Tax Planning for Newlyweds

Tax planning for newlyweds

The decision to marry can be an overwhelming period with all the planning that surrounds the actual ceremony of being married. The tasks of the marriage ceremony when combined with the fact legally two single individuals will now have a combined legal identity, particularly in the eyes of the federal and state tax codes. This is not to say that individuals lose their legal status upon marriage rather for taxation purposes a married couple is treated as a combined economic unit. Therefore, once a couple marries the each tax concerns are shared between the couple.

The following are some important tax considerations that can be useful in financial planning by newlyweds


For couples who are planning to have children, it is important to understand that the federal and state tax codes allow for exemptions for biological and adopted children. An exemption reduces taxable income whereby tax credits are not subtracted from taxable income, but directly from a person’s tax liability. In addition to the question of children born in the marriage, tax considerations can also arise regarding children brought into the marriage in which a parent who shares custody may be allowed to claim the child as dependent as part of a custody settlement.  

Tax Brackets

When a couple is married, they will likely elect to file jointly although some couples with a significant income disparity between spouses or if a spouse has significant deductible medical expenses may choose to file as married filing separately. When compared to filing as single taxpayer couples who file their taxes jointly will, of course, have a combined income which can result in being placed in a higher tax bracket resulting in a higher tax rate. Based on these considerations it is important to plan for ways to mitigate tax liability in the event a couple may be facing a higher tax rate than expected. However, it is important to note any increases in the tax rate will be the result of a higher income which would imply a greater ability to pay.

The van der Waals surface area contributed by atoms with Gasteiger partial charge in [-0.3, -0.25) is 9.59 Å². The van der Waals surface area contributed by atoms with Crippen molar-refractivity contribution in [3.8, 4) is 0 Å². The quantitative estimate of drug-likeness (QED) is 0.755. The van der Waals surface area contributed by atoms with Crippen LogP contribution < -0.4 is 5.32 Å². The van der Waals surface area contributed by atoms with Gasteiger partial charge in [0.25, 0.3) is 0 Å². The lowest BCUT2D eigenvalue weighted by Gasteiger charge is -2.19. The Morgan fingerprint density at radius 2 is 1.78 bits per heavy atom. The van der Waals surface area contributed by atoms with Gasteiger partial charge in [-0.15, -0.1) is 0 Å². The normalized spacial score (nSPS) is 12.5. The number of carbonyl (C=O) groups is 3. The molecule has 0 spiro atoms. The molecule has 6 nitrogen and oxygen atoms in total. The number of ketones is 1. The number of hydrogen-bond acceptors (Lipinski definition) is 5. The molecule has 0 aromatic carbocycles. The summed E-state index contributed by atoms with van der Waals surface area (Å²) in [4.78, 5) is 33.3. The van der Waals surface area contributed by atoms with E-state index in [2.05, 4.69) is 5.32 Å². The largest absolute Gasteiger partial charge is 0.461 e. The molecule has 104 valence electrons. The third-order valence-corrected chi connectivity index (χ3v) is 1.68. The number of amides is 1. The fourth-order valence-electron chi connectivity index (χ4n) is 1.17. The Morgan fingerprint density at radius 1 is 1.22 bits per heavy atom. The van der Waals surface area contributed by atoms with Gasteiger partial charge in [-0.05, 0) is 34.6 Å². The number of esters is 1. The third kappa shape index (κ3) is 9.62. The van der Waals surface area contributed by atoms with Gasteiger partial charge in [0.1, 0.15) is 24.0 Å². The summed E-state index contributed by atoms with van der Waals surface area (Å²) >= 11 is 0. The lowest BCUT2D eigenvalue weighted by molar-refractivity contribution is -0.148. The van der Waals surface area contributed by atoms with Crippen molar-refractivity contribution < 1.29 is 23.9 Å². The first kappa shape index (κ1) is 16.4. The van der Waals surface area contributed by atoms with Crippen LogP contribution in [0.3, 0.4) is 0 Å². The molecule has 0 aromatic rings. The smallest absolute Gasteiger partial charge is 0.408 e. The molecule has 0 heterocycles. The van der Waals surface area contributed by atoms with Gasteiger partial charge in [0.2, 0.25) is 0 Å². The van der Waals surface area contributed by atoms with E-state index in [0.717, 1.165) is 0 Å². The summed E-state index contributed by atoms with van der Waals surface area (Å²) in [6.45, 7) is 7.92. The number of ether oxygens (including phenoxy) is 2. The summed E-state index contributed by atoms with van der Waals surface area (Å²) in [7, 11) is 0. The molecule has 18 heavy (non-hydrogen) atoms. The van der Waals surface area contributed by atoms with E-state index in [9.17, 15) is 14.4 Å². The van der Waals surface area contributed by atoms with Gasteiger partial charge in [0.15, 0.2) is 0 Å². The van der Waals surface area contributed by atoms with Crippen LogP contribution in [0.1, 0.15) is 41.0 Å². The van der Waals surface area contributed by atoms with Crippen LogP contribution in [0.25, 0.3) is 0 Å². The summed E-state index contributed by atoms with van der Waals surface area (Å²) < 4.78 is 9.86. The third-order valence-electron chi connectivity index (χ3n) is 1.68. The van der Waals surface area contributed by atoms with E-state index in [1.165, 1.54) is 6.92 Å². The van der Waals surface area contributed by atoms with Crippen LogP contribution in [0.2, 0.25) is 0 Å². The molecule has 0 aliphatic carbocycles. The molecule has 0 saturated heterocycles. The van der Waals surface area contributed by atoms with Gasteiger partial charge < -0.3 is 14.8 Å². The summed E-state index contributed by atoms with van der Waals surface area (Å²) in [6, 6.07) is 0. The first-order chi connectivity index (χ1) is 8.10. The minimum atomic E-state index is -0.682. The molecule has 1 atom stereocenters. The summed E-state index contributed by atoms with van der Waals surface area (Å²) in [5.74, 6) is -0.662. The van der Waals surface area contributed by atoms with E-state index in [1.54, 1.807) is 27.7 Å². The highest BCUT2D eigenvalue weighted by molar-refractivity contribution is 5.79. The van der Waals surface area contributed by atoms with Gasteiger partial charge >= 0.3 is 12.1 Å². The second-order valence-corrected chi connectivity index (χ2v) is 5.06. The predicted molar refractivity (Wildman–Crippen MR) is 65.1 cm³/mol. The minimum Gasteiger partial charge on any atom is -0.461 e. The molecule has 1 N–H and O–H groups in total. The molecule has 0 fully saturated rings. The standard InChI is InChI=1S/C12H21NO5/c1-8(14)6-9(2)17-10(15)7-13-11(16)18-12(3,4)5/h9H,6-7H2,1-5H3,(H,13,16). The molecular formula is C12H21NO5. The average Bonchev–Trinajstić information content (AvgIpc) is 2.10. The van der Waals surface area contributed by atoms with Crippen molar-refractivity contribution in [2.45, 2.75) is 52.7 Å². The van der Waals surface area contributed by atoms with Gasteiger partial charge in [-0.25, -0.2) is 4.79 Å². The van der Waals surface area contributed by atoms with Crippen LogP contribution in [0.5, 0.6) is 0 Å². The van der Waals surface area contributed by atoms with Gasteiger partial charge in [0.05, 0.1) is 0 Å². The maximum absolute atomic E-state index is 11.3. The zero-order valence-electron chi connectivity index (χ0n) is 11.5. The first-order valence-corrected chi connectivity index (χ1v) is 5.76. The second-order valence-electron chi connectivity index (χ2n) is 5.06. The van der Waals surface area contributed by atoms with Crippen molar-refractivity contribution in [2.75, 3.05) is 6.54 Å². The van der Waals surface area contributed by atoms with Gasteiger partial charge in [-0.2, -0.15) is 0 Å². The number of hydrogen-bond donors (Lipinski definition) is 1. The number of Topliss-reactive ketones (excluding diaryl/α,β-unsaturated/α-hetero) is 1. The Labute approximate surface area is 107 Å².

A spouse may enter a marriage with an existing business or may start a business while married. In the case of a business that is structured as a sole proprietorship or if the spouse works as a 1099 contractor, it is important to remember that this income will go into the calculation of household income. Similarly, any losses or deductions that arise from the business venture can be deducted from household income. For businesses which are structured as a business entity that does not allow for pass through (income that is attributed to the individual rather than the company), it is important to understand that this type of entity would not likely be considered part of household income and not affect a couple’s tax liability. However, businesses with pass income would be treated as family income.

Understanding the tax implications of marriage may not be the most romantic activity a couple will engage in, but it can certainly create a piece of mind and help a couple remain on stable financial ground.    

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